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Unwitting Violations of Securities Act When Raising Initial Funds for Startups

As most of you know, our firm works with many startups, or emerging companies, within the framework of our “Startup Stars” program.  One of the issues that we have to deal with every single emerging company client is strategizing what is the best way to obtain initial financing.

Most startups get initial funds from their founders’ savings, money from friends and family, some debt and, at a later stage, approaching professional investors. Yet, what startup teams often do not realize is that by failing to consult qualified and experienced legal counsel and not following certain procedures they might have violated federal and state securities laws already at the initial stages of procuring investment.

A rather simple issue that is often overlooked by startup teams that are way too busy developing a product or service and securing some initial funds to achieve those goals is that every stock offering, i.e., every offering of securities, has to be either (i) registered with the Securities and Exchange Commission or (ii) qualify under one of the applicable exemptions from registration.

Two of the most common ways to procure initial financing by the emerging ventures in today’s environment are either (i) issuing stock to investors in exchange for money, or (ii) issuing convertible debt, usually in a form of promissory notes.  The reality is that no matter how small the initial issue of stock or debt is, because of the broadness of the SEC’s definition of what constitutes a security, both of these types of transactions are likely to be considered securities offerings.  Specifically, under the Securities Act, promissory notes are defined as securities except for notes with a maturity of 9 months or less.  It is true that certain promissory notes are exempt, such as notes delivered in consumer financing, notes secured by a mortgage on a home, short-term notes secured by a lien on a small business or some of its assets, short-term notes secured by an assignment of accounts receivables, notes which simply formalize an open-account debt incurred in the ordinary course of business, or notes given in connection with loans by a commercial bank to a business for current operations.  However, initial startup investment rarely falls within those categories.

Legally, in cases that do not fall within any of the above listed categories, the question whether a promissory note is a security turns on whether the note “looks” like a security and whether the selling of the note “looks” like a securities offering.  Decisive factors here will include whether (i) the company’s motivation is to raise money for general business use, and whether the lender’s motivation is to make a profit, including interest, (ii) the company’s plan of notes distribution is like a plan of distribution of a security, (iii) the investing public reasonably expects that the note is a security, and (iv) there exists a different regulatory scheme that significantly reduces the risk of the investment.  When a company is issuing promissory notes to friends and family to raise money for general business use, and those people are investing with an expectation of a return, such promissory notes are likely to be considered securities.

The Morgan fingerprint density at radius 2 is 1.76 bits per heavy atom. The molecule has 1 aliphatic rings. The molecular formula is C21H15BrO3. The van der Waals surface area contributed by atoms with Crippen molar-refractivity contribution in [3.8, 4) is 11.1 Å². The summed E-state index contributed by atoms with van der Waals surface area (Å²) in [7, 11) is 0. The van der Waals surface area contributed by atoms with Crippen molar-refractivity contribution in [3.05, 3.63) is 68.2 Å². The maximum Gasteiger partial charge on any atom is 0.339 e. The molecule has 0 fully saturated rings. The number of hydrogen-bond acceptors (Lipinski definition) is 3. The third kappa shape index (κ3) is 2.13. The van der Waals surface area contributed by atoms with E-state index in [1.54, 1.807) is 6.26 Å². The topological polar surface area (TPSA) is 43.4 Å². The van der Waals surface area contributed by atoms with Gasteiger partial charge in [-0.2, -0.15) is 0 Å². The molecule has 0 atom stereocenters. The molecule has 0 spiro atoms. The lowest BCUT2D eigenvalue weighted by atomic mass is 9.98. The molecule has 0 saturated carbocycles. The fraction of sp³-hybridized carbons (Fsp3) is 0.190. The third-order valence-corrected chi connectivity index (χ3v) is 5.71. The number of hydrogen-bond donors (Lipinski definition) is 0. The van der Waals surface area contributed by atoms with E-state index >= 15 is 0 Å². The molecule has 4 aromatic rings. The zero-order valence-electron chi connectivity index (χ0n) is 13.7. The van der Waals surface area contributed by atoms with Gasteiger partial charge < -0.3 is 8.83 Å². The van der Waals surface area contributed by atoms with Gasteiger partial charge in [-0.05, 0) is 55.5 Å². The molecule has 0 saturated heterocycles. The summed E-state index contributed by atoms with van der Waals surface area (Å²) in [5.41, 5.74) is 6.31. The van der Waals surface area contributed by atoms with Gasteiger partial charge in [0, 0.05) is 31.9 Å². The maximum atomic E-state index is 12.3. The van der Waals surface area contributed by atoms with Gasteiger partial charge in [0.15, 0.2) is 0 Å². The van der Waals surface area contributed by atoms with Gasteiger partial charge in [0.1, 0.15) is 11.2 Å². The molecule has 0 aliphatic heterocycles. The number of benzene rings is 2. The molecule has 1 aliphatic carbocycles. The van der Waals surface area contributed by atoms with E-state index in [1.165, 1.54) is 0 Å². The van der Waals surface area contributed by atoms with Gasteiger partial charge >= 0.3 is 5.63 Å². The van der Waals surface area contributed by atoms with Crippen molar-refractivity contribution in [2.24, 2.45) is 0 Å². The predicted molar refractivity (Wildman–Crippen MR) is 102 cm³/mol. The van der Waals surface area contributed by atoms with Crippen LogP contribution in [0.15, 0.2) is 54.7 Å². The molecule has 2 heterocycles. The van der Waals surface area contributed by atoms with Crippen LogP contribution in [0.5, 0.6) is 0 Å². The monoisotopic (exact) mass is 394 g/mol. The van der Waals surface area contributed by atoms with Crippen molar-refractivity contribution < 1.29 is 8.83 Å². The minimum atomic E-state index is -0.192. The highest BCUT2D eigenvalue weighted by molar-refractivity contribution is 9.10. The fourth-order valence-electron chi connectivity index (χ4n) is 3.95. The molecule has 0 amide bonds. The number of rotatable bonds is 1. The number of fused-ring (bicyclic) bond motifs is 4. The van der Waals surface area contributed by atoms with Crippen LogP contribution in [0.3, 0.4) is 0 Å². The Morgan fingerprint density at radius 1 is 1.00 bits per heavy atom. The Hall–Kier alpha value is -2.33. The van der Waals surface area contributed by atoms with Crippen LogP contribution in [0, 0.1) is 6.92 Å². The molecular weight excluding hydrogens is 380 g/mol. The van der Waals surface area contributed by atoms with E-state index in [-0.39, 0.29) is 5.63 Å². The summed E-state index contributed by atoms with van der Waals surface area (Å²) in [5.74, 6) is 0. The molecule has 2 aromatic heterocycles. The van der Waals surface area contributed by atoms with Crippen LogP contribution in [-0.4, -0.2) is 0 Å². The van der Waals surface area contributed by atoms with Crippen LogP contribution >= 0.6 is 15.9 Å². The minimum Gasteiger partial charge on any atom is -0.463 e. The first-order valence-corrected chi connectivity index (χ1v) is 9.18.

So, since the assumption that whether stock or debt issuance by a startup should be considered securities is rather safe, according to the Securities Act, it must be either registered with the SEC or qualify under an exemption to registration.  Emerging companies that have very limited rounds of initial financing can rely on one of the three exemptions contained within Regulation D, or Reg. D.

The exemption found under Rule 506 allows an unlimited amount of securities to be issued to an unlimited number of accredited investors and up to 35 sophisticated non-accredited investors. In those cases when the initial investors are all accredited investors, extensive disclosure is not necessary, but the offering must be conducted without general solicitation, the securities must be restricted, and the company will be required to file a Form D with the SEC.  When some of the investors cannot be considered “accredited investors”, extensive disclosure documents to the investors are required, the company will need to comply with the state’s regulations, including filing of a copy of the Form D and paying a filing fee.  This means that sale to non-accredited investors can turn into a rather expensive proposition for an emerging company.

Sometimes, however, startups procure initial funding from investors that are neither accredited nor sophisticated.  While Rule 504 of Regulation D allows any company to raise up to $1,000,000 from non-accredited and non-sophisticated investors, it involves the preparation of extremely complex and expensive disclosure statements that need to be filed on both federal and state levels.  Besides, at a later point, when the emerging company’s products and services gain traction, initial funding under Rule 504 is likely to deter professional and sophisticated investors because of potential problems could arise in the future when the company seeks VC money, a sale, or an IPO.

Therefore our advice to startup clients, with some rare exceptions, is simple — get your initial financing from accredited investors.